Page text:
Garden weeds can be the bane of a gardener’s existence.
In fact, one of the reasons I procrastinated starting my own garden years ago was because of the weed-pulling.
I imagined myself locked into 1 hour per day of weed management, and decided it just wasn’t worth it.
Now, as a more seasoned gardener, I’ve realized it’s INCREDIBLY simple to have a weed-free garden.
This method even works in places like Arizona, where we primarily have Bermuda grass, which shouldn’t be called grass at all because, let me tell ya’, the stuff is invasive like no other. It acts just like all the other garden weeds.
Garden Weeds: How to keep weeds out of garden
The best way to keep garden weeds at bay is by fighting nature with nature by using wood chips.
Wood chips can do amazing things, my friend.
While mixing wood chips into your soil is a BIG NO-NO (it will compete for nitrogen and starve your plants’ roots), keeping a nice THICK layer of wood chips on top is exactly what your garden needs to get rid of those garden weeds.
And the best part?
That layer of wood chips will slowly break down, providing an amazing boost to the plants by encouraging microbial activity, reducing insect activity & disease, reducing the need for fertilizer, helping retain moisture, keeping the soil soft, and more.
What you’re doing, really, is mimicking nature.
Instead of using weed-killers or breaking your back pulling out weeds, you’re creating an environment you’d find in the forest. As the tree drops it’s leaves, it creates it’s own mulch, keeping the other competing plants away and feeding itself naturally during the breakdown process.
What if I already have garden weeds that I need to pull?
This is the best part. Placing wood chips over the weeds will kill them, so if you’ve got a large area to work with, pile on the wood chips and expect the garden weeds to decompose into the soil within a week.
How to apply wood chips to your garden (and get ’em for FREE)
- The best thing to do is to start calling local tree trimming companies, and asking for them to come dump a load of wood chips at your home. They are usually happy to do it, although you do need to call every day to be put on the list. We get a load about twice a year, but if you need a much smaller amount, you can team up with local gardeners in your area and share it.
- After you’ve prepped your garden soil and you have seedlings that are at least 3 inches high, start to layer mulch around your plants. As your plants grow, continue to add wood chips up to 6 inches around your plants. This should keep away all of the garden weeds.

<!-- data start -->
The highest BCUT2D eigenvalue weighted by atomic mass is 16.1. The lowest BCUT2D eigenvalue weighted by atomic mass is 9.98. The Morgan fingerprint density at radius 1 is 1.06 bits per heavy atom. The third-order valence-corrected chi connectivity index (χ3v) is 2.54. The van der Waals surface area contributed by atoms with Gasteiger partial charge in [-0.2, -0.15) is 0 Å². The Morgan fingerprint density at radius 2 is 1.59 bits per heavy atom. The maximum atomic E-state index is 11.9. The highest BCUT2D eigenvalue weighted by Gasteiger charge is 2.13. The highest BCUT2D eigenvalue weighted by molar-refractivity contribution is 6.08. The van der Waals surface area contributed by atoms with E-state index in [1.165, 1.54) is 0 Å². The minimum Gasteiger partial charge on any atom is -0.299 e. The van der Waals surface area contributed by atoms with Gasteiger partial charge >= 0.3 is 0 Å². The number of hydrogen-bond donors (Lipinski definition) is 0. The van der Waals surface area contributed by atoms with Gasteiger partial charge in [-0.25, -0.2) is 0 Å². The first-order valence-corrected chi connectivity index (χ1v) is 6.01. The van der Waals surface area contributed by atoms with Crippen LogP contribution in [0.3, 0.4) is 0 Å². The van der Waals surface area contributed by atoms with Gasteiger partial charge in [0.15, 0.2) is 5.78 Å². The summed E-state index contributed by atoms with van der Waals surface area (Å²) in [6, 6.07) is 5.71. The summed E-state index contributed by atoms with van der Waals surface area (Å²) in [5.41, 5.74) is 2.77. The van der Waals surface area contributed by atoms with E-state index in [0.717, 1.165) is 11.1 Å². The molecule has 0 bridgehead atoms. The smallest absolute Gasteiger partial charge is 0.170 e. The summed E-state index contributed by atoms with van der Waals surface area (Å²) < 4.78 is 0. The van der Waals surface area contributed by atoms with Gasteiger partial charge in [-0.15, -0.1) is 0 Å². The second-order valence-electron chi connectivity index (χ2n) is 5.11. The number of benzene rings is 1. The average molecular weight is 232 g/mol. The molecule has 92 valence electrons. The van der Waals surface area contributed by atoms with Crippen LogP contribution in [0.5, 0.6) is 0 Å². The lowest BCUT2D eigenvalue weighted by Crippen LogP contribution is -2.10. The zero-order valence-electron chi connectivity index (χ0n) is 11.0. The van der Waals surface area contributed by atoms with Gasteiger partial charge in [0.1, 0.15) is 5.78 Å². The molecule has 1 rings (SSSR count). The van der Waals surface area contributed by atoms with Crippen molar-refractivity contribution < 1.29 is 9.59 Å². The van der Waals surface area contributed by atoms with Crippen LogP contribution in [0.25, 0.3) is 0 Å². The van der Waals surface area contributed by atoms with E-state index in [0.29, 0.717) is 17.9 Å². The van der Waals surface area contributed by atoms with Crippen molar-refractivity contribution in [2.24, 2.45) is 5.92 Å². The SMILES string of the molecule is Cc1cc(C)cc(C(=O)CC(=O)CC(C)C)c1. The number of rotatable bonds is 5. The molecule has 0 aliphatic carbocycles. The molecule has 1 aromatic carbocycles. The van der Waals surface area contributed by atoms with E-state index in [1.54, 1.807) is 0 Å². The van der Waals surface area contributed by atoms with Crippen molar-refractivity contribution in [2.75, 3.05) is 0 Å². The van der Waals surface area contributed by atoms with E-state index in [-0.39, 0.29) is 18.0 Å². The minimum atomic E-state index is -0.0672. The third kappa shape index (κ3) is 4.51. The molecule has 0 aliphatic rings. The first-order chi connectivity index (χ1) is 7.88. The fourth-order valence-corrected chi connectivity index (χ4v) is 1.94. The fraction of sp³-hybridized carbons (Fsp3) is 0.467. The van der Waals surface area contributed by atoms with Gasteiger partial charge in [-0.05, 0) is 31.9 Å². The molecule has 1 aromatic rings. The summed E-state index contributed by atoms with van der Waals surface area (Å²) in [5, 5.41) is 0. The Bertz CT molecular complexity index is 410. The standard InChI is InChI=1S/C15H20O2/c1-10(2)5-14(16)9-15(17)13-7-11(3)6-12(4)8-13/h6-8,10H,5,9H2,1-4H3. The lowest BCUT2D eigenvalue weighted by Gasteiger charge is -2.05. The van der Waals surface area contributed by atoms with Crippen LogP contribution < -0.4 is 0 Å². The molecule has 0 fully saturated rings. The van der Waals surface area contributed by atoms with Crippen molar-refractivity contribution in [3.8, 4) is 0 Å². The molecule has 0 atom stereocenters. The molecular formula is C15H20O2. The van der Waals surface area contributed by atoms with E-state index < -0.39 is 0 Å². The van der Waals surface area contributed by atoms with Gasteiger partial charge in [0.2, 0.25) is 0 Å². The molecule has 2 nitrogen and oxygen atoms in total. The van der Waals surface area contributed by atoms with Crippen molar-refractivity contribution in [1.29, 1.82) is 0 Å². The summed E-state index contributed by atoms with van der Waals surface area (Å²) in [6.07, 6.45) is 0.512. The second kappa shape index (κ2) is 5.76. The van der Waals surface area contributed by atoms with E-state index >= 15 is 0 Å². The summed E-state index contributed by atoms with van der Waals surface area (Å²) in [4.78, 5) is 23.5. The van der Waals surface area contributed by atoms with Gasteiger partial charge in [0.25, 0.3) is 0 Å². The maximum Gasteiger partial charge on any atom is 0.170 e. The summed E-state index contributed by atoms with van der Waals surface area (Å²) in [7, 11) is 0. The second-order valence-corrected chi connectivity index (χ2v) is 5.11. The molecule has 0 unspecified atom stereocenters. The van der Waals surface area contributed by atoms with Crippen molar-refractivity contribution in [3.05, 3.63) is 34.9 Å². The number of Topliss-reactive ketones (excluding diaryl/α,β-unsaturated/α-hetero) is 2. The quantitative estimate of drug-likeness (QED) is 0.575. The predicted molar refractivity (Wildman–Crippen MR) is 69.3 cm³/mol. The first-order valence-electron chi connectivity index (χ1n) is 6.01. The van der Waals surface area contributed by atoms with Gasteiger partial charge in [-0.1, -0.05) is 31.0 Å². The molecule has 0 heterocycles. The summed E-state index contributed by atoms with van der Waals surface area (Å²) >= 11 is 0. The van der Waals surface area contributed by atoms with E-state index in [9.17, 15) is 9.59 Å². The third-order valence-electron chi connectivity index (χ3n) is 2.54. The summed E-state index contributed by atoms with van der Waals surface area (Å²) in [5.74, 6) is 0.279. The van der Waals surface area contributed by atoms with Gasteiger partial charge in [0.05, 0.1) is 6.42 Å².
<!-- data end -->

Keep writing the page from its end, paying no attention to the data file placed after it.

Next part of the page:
- When it comes time to re-plant your garden, scrape back the wood chips and put them aside as you add any compost or additional soil. Then, when your seedlings reach the correct height again, add those wood chips back.
REMEMBER: You NEVER want to mix wood chips INTO the garden. It will lock up the availability of nitrogen and you’ll notice your plants will grow about 2 inches then stop forever. (ask me how I know;) Think of wood chips as a topdressing only.
Will wood chips attract termites, snakes, mice, or scorpions?
Dr. Linda Chalker-Scott, an Extension Urban Horticulturist at Puyallup Research and Extension Center and Associate Professor and Horticulture and Landscape Architecture at Washington State University, says it well…
Termites hate wood chips – in experimental taste tests they only eat them if nothing else is available! Termites like nitrogen and phosphate-rich mulch. Wood chips have neither. Given a choice, termites would rather eat nutrient-rich mulches; they’ll settle for cardboard but they avoid wood chips. Mice don’t really care for chips either. They collapse into burrows. Rodents love tunneling under sheet mulch. (source)
Walter Reeves, known as The Georgia Gardener, also has an interesting view…
Termites are an integral part of nature. Their job is to decompose the limbs and stumps you are too busy to remove. Termites do not smell the mulch (or other cellulose material) and come running. Subterranean termite colonies forage randomly and continuously. They find their food sources accidentally and then leave a pheromone trail for other worker termites from the colony to follow to that food source. To be safe, keep all mulch materials at least twenty four inches from your home’s foundation. (source)
As for scorpions, the best evidence I can give you is my own. Living in Arizona means lots of scorpions each summer. I’ve used wood chips in my garden for 5 years now, and I haven’t found one scorpion in my raised garden beds. I do, however, find them about 4 feet away on our concrete block walls, but never in the garden.
We don’t have a snake problem here in Arizona, but from what I’ve read, snakes prefer to hide in stacks of wood, but people don’t notice more in their garden because of wood chips. If you’re really concerned, you can use deterrents like cedar wood chips, or peppermint essential oil sprayed over the wood chips. Peppermint is really effective against mice in the garden.
Other Wood Chip Myths vs. Facts
You’ll see some articles floating around about how wood chips can be poisonous for your garden or how they will rob nutrients from the soil. These are simply not true. If you’re concerned and want to do your research, check out this myths vs. facts about wood chips article.
Keeping Garden Weeds at Bay
It might sound too simple or too good to be true, but using wood chips has made such a huge difference in the garden! It’s given us more free time to do things we love (check out our adventures on our YouTube Channel) and made gardening a breeze! We’ve also noticed our soil has gotten better and better with each year.
Have you ever tried wood chips in your garden? What has your experience been?